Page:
It was a long road from thought to stage. Inspired by Ron Chernow’s biography, Alexander Hamilton (Chernow also became the historical consultant for the show), The Heartbreak of Aaron Burr by H.W. Brands, and Affairs of Honor by Joanne B. Freeman on the art of the duel, Miranda originally intended Hamilton to be a concept album, The Hamilton Mixtape. At a White House Poetry jam in 2009, Miranda sang Alexander Hamilton for the Obamas, and the first couple gave him a standing ovation. In 2012, Miranda staged a concert production of songs from Hamilton at Lincoln Center’s American Songbook series, and Stephen Holden from the New York Times hailed it as “an obvious game changer.” Boy, was it ever.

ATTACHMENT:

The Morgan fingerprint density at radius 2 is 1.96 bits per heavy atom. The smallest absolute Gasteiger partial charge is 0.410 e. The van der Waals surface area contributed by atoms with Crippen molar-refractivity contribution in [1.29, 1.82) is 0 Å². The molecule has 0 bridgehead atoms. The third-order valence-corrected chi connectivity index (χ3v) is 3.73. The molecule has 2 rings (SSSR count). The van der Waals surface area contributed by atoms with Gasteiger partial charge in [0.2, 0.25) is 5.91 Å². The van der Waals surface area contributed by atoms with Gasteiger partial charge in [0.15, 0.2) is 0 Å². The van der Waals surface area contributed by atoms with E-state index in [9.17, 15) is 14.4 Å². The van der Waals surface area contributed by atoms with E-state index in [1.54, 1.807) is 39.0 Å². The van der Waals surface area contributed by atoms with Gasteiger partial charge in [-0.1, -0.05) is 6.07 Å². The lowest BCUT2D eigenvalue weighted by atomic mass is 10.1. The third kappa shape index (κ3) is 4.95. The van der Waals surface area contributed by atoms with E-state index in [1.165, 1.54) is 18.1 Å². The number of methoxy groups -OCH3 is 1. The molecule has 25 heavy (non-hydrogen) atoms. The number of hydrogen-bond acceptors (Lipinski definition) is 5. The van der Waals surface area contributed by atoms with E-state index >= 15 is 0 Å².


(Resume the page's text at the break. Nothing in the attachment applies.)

While much of the music is in the style of rap and hip-hop, nearly every technique can be found. Mobb Depp, Notorious B.I. G., DMX, Busta Rhymes, The Beastie Boys, and Kurtis Blow are represented in a variety of ways. Eminem and Mary J. Blige are heard in Yorktown (The World Turned Upside Down), blended with an actual drinking song of the era, and the rap battles of 8 Mile are embodied in Cabinet Battle #1 and #2. Beyonce shows up in Helpless, and The Schuyler sisters themselves are often compared to Destiney’s Child. The introduction of Hamilton’s core group – What time is it? Showtime! – is a nod to the litefeet dancers who introduce themselves that way on NYC subways. There’s no lack of Broadway influence as well, with traces of South Pacific, Camelot, and Pirates of Penzance. King George is all about British 60s pop with his repeat effort of You’ll Be Back, as Miranda wanted the king’s character to show a drastic contrast. Even 1776 gets its due, with Hamilton telling John Adams, sit down, John. I can also smell Hairspray when the Schuyler sisters have their unsupervised adventure in NYC, and hear The Rocky Horror Show at the end of One Last Time, when Washington sings “I’m going home.” Some musical references were included in the program, but Miranda said he didn’t want to give them all away, because he felt like Rap Genius was going to have a field day finding them.